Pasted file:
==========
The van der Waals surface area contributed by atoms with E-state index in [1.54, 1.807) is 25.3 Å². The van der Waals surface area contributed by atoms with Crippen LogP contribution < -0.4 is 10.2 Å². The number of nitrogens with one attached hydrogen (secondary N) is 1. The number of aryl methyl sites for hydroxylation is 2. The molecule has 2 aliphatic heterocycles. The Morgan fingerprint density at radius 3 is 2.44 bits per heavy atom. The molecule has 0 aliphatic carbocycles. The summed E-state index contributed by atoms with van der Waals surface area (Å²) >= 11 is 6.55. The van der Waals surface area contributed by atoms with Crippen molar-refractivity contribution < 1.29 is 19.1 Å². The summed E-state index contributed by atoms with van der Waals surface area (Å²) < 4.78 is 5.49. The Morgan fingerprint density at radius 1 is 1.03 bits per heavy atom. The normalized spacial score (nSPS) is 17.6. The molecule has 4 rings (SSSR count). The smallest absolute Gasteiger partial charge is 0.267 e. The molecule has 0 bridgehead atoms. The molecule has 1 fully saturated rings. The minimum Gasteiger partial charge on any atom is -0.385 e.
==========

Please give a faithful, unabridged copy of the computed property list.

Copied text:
The van der Waals surface area contributed by atoms with E-state index in [1.54, 1.807) is 25.3 Å². The van der Waals surface area contributed by atoms with Crippen LogP contribution < -0.4 is 10.2 Å². The number of nitrogens with one attached hydrogen (secondary N) is 1. The number of aryl methyl sites for hydroxylation is 2. The molecule has 2 aliphatic heterocycles. The Morgan fingerprint density at radius 3 is 2.44 bits per heavy atom. The molecule has 0 aliphatic carbocycles. The summed E-state index contributed by atoms with van der Waals surface area (Å²) >= 11 is 6.55. The van der Waals surface area contributed by atoms with Crippen molar-refractivity contribution < 1.29 is 19.1 Å². The summed E-state index contributed by atoms with van der Waals surface area (Å²) < 4.78 is 5.49. The Morgan fingerprint density at radius 1 is 1.03 bits per heavy atom. The normalized spacial score (nSPS) is 17.6. The molecule has 4 rings (SSSR count). The smallest absolute Gasteiger partial charge is 0.267 e. The molecule has 0 bridgehead atoms. The molecule has 1 fully saturated rings. The minimum Gasteiger partial charge on any atom is -0.385 e.